In the early hours of Wednesday, 4 July 2012, a forest fire raged on the boundary of the residential neighbourhood of Winston Park just outside Durban. A fire fighter from Gillitts Fire Station, tripped over a fallen tree in the thick brush smoke and fell down a slope. What he didn’t realise in the dark and windy conditions was that, just metres away, was a cliff. The fire fighter tumbled down the slope and plummeted off the 40-metre cliff face, disappearing into the inferno at its base.
Rescuetech received the first call from Platoon Commander Fitz-Gerald for assistance at 05h00. Mark Easton, Operations Manager of Rescuetech, put the unit on standby and proceeded to determine the exact location, which other services were mobile and, most importantly, the extent of the injuries the fire fighter had suffered.
"In a six-hour battle against raging fires, fire fighters and rescue technicians combined risk with training to save one of their own, who had fallen off a 40m-cliff face and lay injured, with smoke and fire encroaching."
When a fire fighter falls down a 40m-cliff face, fellow fire fighters and Rescuetech volunteers brave dangerous conditions to extricate their colleague.
He was told that the entire area was ablaze, with thick, hazardous smoke from a gum tree forest fire filling the area. Reports suggested that the fire fighter was lying 40 metres below a cliff with a broken leg and possible spinal injuries.
Easton began despatching his crew and other services, while fielding multiple calls regarding the incident. As the crews mobilised to the scene, more fire engines were sent to help control the advancing fire.
At approximately 05h20, one crewmember was left at the Joint Operations Centre (JOC) and the rest had made their way to the cliff to gain access to the injured fire fighter. The crew, guided by a fire fighter, had to make their way through the fire and heavy smoke, then climb through an electric fence.
Once they had established that the scene was safe to set up rope systems and located where the fire fighter had landed, the rope technicians set up two ropes and abseiled with Advanced Life Support Paramedic Paul Knoesen down to him.
In the interim, the SAPS had also joined the scene along with other emergency officials and services. An incident command centre was set up by the fire department and plans were made by SAPS to get a helicopter to the scene to evacuate the fire fighter. Manual evacuation was ruled out, as the terrain was too steep to carry him out safely.
The emergency services had planned for a military helicopter to land at a nearby field at first light, to be briefed and to hoist the injured fire fighter to safety.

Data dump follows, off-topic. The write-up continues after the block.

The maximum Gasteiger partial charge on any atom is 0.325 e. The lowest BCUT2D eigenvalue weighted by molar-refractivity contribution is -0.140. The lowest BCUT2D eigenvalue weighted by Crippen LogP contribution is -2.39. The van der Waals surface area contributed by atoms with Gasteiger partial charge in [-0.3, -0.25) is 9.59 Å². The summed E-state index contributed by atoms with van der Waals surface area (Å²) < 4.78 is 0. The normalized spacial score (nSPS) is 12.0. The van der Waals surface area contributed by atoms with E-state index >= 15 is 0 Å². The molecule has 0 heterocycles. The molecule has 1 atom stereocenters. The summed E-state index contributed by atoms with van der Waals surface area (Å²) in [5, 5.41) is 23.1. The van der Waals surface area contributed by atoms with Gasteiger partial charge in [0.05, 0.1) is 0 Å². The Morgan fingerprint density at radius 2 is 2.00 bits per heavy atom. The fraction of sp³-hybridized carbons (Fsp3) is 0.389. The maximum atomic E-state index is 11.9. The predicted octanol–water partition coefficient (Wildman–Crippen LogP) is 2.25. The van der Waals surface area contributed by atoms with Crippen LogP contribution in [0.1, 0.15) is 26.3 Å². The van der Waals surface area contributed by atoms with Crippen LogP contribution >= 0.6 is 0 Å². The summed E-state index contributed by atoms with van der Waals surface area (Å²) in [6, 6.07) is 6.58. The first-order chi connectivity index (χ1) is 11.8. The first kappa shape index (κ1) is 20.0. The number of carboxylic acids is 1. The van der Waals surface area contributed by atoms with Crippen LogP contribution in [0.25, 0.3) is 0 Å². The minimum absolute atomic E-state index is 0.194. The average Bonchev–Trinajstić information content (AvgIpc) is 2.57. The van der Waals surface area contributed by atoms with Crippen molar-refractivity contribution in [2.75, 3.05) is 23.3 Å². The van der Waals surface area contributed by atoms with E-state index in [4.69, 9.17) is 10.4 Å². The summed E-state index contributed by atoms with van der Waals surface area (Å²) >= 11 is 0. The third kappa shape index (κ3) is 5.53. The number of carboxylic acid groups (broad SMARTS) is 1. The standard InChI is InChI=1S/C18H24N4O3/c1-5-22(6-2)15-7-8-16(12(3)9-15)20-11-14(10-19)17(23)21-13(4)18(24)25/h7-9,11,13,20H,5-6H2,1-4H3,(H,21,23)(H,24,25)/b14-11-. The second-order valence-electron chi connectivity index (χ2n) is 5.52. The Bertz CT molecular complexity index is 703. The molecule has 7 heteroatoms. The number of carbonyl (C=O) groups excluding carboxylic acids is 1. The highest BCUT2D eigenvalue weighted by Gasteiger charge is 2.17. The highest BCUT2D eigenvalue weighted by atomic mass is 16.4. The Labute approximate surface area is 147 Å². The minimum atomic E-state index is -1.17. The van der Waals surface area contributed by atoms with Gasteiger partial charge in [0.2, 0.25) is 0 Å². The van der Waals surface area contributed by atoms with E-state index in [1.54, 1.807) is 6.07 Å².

While all of this was happening, more Rescuetech volunteers arrived and set up a communication point at the top of the cliff to relay information to the JOC, as well as get the required equipment down to the scene.
In the meantime, Knoesen - assisted by the crew - stabilised the patient and continued to assess and treat his injuries. The GPS co-ordinates were also relayed to the JOC for the incoming helicopter.
The injured fire fighter was packaged into a Stokes basket after an intravenous drip and pain relief were administered.
Finding a suitable hoisting spot, the crew attached the tag line in preparation for the hoist. Together with the fire fighters, the crew at the top of the cliff face set up a hauling system as a backup, should the hoist attempt fail or be deemed too dangerous by the Air Force, given the conditions and hazards in the area.
The rescue technicians agree that this was one of the most dangerous and hazardous rescue operations they have ever conducted. It was dark, there was a fire surrounding and closing in on them. Then there was the fact that the only escape route was down the same cliff the fire fighter had tumbled down.
Finally, the crews could see the military helicopter on final approach towards the hoist zone. A smoke grenade was thrown to indicate wind direction and the location of the hoist zone. The injured fire fighter was hoisted out, with Knoesen as the rescue attendant.
The downdraft from the helicopter had caused the small fires behind the crew on top of the cliff to become raging fires. By this time, four more fire crews were on scene to keep the fires back from the cliff where the crews were working. At one point, the emergency escape plan for all crews on scene was to abseil down the cliff if the fires got entirely out of control.
Despite the dangers, rescuers worked for more than six hours to save their colleague. He had fortunately managed to crawl to the safety of a large rock, despite his radio being burnt, his helmet completely melted, his sustained injuries and the dangers surrounding him.
VOTE FOR THIS TEAM:
SMS “BRAVE” to 43020